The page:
This chilly afternoon was spent clearing piles of leaves that cover hellebores, and from areas where I suppose snowdrops are planted, though I could be off by a few feet in recollecting their exact placement. I don’t know if this forgetfulness is a trait of gardeners, and hopefully not only of older ones, though in my defense it seems inevitable that the precise location of one thing or the other can easily be forgotten in a one acre garden.
The first of snowdrops is up and flowering, a benefit of planting small numbers in a range of varieties which will begin flowering as early as late December, or several weeks later in a more typical winter. Today, later flowering types barely poke above ground, and these are hidden beneath piles of leaves that must be removed, though as leaves become more matted by rain and snow most late blooms rise above the detritus.
A year ago, following an abnormally warm December, and with mild temperatures the early weeks of January, foliage of snowdrops was clearly evident by now, with scattered flowers seen for weeks by this date. A week later, thirty-two inches of snow covered the snowdrops and hellebores, which emerged intact through the melting snow only slightly weathered following a few weeks without sunlight.
Leaves are best cleared when dry, and a month ago, but the gardener is especially satisfied when chores can be put off without too much harm being done, which is the case with removing damp leaves in mid January rather than dry ones in early December. In areas without winter flowers, most leaves can be left in place to decay without any effort if the gardener is not overly concerned with neatness.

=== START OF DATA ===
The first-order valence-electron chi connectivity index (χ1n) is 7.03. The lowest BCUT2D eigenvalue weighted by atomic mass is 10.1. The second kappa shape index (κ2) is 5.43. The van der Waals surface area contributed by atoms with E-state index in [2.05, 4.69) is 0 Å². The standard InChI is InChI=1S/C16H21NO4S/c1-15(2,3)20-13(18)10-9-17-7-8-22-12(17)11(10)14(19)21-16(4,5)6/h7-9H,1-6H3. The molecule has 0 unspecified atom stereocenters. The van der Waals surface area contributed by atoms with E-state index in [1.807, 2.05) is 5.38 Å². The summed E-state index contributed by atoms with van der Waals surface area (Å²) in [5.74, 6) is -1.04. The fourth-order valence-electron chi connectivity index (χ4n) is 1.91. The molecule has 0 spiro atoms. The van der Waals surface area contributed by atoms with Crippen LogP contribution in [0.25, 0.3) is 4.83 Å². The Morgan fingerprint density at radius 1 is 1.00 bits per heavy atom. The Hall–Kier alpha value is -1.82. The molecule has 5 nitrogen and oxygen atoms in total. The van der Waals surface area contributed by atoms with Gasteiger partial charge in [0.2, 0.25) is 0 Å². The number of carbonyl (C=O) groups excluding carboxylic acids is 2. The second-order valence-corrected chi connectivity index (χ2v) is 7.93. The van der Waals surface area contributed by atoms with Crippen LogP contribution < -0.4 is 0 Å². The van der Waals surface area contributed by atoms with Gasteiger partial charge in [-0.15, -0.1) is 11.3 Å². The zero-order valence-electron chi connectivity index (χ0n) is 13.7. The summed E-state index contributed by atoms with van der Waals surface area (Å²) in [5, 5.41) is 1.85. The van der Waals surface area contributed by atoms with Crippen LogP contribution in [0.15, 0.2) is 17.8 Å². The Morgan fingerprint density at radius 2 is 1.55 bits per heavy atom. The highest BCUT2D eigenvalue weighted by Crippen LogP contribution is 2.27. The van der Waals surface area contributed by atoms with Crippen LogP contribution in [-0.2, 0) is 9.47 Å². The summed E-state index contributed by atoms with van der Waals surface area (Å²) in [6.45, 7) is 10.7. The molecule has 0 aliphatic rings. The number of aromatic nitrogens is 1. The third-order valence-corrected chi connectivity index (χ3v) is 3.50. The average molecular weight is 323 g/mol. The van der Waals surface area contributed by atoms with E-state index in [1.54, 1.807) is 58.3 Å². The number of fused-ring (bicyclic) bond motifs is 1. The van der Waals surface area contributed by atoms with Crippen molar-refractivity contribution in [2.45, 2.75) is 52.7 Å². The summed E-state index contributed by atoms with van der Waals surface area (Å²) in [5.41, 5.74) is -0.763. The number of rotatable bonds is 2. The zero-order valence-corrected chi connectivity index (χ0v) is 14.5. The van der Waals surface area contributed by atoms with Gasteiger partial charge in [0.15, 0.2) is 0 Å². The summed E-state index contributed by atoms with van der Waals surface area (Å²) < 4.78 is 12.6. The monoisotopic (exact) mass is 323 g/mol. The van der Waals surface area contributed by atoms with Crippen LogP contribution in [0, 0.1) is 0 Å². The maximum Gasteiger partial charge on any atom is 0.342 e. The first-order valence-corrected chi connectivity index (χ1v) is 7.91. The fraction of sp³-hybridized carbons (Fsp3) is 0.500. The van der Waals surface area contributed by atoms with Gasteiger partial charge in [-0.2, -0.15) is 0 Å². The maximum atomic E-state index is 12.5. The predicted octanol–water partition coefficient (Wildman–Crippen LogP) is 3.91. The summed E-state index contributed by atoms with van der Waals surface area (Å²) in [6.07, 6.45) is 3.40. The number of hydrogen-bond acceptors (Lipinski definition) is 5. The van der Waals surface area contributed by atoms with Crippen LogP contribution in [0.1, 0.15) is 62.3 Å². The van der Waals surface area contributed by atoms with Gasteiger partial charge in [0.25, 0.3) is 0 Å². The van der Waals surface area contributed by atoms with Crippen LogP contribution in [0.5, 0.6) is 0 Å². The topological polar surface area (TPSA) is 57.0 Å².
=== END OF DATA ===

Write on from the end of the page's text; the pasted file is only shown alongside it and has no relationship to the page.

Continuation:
Clearing piles of leaves that collect around the evergreen hellebores is next to impossible with a leaf rake, even if the gardener is intent on physical labor, and is particularly careful, which I am not. So, the task is accomplished with a gas powered blower that converts into a vacuum. Until a few years ago, this was done with an electric model, which was quieter, but I was constantly cussing the cord that got hung up on every little thing in its path, and pulled out of the ground more than a few recently planted perennials. Leaves that are sucked up by the vacuum can be bagged, or not, and much time is saved by blowing leaves that are shredded to a fraction of their bulk back into the garden.
I would prefer that temperatures be a few degrees warmer than today to be out in the garden, but it’s back to work tomorrow, and with a warm forecast it is possible that the earliest hellebores could break into bloom by the weekend. As a separate, but less significant issue, leaves of hellebores were not cut back before flower buds became prominent late in December, so, not only do these snag more leaves from maples and tulip poplars that tower overhead, but flowers that are tucked beneath leathery leaves of the hellebores are more difficult to see.
Again, the gardener, I suspect most but certainly this one, calculates the risk/benefit of accomplishing a task later rather than sooner (or not at all). The flowers of many older hellebores nod to the ground, so removing leaves more clearly exposes the blooms. Many newer hybrids have flower stalks that stand more erect, and often above leaves that flatten out though the winter. With these, there is no need to remove foliage, though it can turn brown and ratty looking after a harsh winter, so in nearly every instance it is best to remove leaves if you can get around to it. This year, I haven’t, which is not unusual, and hardly a tragedy and barely noticed once flowers fade and new spring growth hides the weathered foliage.
In any case, the nagging chore to remove the worst of piles of leaves has finally been accomplished. If flowers of hellebores open later this week, there will be nothing to do, but enjoy.